According to Matthew 21:16, Jesus tells the scribes and Pharisees, “have you never read the text, ‘Out of the mouths of infants and nurslings you have brought forth praise’?” Now this passage is actually a direct quote from Psalms 8:3. This psalm mentions the amazing power of God and His praiseworthy nature. Throughout history, the phrase “out of the mouths of babes” has developed into an idiom to refer to the keen insight the young/inexperienced may be able to provide someone “wiser” or “older”. My children abound with wisdom [even though they are oblivious to that fact!]. While the old and wise wizard Gandalf, solicited Bilbo out of his reserved and cautious hobbit hole, my situation is almost the inverse. My young [wise] children allow me to engage with my Tookish [faith-filled, funny-loving, witty, adventurous] side.
Listening to the Holy Spirit
Heeding the call of the Holy Spirit is a third way I embrace my “Tookish” side. According to the Catechism of the Catholic Church number 1030, there are seven gifts of the Holy Spirit. Today, I am only going to focus on two: courage and right judgement. Both gifts I believe to be invaluable for me to pursue adventure in my life. It takes courage to go on a journey—whether it is physical or spiritual in nature. Gandalf provided courage and right judgment to Bilbo in aiding him on his unexpected journey. The author of The Hobbit, J.R.R. Tolkien was a devout Catholic whose faith permeated his fiction. As his son Michael once said about the impact of Catholicism on his father’s work, “[it] pervaded all his thinking, beliefs and everything else.” The Holy Spirit enters my life unexpectedly at times in my life granting me courage and right judgment.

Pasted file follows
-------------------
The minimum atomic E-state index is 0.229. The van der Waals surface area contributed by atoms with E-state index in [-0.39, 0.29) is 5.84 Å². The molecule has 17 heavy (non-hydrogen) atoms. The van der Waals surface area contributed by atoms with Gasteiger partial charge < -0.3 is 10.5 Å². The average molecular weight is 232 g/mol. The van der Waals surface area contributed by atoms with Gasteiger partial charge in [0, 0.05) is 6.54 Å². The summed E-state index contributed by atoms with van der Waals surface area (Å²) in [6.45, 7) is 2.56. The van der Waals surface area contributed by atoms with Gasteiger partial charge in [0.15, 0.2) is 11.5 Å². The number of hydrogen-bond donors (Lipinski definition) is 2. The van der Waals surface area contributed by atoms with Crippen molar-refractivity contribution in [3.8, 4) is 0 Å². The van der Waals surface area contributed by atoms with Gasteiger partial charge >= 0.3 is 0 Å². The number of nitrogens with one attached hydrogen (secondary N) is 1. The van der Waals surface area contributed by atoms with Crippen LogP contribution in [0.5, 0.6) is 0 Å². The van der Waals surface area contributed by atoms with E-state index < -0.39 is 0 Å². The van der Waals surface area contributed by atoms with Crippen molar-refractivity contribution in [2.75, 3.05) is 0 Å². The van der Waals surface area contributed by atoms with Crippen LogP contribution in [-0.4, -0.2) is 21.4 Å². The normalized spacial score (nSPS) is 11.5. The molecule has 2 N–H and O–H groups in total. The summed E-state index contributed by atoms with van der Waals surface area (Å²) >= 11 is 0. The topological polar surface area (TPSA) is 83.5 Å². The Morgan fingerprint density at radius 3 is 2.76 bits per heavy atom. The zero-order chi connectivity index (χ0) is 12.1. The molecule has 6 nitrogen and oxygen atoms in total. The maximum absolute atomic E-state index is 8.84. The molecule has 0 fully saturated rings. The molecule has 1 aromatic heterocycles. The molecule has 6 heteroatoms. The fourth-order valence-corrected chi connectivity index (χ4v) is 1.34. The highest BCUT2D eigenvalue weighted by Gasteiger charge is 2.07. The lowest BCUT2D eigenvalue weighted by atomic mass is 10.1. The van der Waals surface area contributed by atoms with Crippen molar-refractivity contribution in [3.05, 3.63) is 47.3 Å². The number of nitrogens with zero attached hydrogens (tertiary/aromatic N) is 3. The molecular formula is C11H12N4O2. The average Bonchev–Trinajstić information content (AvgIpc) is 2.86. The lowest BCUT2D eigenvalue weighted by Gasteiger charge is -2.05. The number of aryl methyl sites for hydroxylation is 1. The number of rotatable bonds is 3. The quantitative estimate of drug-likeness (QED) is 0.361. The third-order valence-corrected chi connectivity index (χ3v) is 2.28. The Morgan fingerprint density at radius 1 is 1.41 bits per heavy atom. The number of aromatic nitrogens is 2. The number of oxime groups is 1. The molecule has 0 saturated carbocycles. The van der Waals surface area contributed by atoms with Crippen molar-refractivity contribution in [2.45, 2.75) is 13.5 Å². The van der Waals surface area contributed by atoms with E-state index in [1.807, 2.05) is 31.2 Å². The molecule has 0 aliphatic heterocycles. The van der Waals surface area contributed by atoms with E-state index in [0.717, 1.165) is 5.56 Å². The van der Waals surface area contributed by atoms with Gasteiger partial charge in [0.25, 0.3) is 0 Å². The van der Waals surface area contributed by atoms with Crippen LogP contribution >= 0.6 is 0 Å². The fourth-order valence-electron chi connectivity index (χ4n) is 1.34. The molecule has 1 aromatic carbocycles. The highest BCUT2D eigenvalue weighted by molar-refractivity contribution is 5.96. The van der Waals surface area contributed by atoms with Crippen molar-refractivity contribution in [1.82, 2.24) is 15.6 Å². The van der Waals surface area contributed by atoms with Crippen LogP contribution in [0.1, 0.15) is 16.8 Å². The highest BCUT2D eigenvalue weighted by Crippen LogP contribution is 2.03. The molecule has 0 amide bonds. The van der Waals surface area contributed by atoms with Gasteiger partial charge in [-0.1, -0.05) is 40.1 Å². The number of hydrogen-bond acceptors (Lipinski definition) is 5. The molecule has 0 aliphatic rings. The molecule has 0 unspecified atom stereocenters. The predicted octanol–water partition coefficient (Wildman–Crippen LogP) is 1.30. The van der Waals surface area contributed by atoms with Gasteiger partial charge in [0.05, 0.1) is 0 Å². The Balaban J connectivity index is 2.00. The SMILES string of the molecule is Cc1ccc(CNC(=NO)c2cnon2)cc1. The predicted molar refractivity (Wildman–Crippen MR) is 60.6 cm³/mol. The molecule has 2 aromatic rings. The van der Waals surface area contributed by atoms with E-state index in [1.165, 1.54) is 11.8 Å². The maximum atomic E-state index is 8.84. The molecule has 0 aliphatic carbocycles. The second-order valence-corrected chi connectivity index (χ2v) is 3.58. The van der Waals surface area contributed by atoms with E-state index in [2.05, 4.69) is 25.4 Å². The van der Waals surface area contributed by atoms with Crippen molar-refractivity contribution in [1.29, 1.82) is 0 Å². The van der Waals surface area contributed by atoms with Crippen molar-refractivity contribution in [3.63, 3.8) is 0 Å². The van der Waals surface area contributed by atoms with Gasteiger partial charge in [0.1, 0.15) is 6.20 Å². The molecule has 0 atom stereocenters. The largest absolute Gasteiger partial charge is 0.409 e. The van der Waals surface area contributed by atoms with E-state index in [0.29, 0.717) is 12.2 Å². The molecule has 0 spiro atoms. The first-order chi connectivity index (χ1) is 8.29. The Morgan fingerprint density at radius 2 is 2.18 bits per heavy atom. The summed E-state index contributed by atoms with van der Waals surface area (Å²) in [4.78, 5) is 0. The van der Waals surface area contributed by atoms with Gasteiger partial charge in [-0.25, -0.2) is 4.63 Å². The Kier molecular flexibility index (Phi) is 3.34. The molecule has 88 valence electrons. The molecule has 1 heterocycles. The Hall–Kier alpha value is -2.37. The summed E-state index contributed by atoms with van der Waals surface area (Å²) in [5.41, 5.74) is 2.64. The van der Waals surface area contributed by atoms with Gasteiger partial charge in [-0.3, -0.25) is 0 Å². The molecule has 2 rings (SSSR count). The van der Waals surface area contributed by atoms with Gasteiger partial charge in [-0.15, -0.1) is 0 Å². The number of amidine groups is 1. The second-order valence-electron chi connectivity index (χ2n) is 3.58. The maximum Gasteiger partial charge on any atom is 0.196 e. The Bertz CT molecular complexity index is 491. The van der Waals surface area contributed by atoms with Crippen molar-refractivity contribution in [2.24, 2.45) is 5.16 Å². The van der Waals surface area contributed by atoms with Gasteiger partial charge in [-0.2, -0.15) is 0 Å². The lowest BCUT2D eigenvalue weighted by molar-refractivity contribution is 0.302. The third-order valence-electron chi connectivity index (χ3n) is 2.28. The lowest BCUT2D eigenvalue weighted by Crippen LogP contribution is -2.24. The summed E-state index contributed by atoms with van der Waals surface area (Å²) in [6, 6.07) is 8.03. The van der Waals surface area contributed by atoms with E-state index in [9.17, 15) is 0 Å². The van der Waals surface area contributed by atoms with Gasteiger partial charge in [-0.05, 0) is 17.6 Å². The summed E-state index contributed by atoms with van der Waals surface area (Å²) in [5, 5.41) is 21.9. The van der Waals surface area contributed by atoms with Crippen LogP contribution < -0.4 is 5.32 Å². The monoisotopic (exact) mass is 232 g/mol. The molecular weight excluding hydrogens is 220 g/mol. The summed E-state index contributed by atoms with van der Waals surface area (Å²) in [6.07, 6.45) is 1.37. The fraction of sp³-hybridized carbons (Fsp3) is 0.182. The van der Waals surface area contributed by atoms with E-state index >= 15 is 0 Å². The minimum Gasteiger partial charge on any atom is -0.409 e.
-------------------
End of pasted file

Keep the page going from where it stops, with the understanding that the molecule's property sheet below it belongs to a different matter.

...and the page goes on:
St. Paul tells us in 1 Corinthians 12:4-7,
“There are different kinds of spiritual gifts but the same Spirit; 5 there are different forms of service but the same Lord; 6 there are different workings but the same God who produces all of them in everyone. 7 To each individual the manifestation of the Spirit is given for some benefit.”
Embracing my inherent gifts given to me by the Holy Spirit will allow me to find a healthy balance in my spiritual life. I will learn to embrace my adventurous and jovial side with jettisoning my rational, reserved nature.
Embrace Your Inner Took Today!
As I wrap up, I need to make the following disclaimer: embracing your Tookish side will change you. Be prepared! When Biblo Baggins returns from his long journey with Gandalf and the dwarves, his fellow hobbits viewed him differently. Tolkien writes,
Indeed Bilbo found he had lost more than spoons – he had lost his reputation. It is true that for ever after he remained an elf-friend, and had the honour of dwarves, wizards, and all such folk as ever passed that way; but he was no longer quite respectable. He was in fact held by all the hobbits of the neighbourhood to be “queer” – except by his nephews and nieces on the Took side, but even they were not encouraged in their friendship by their elders.
Do not be discouraged by this news. Whenever I despair about any changes from embracing the life of faith I remember Christ’s words, “For whoever wants to save their life will lose it, but whoever loses their life for me will find it. (Matthew 16:25)!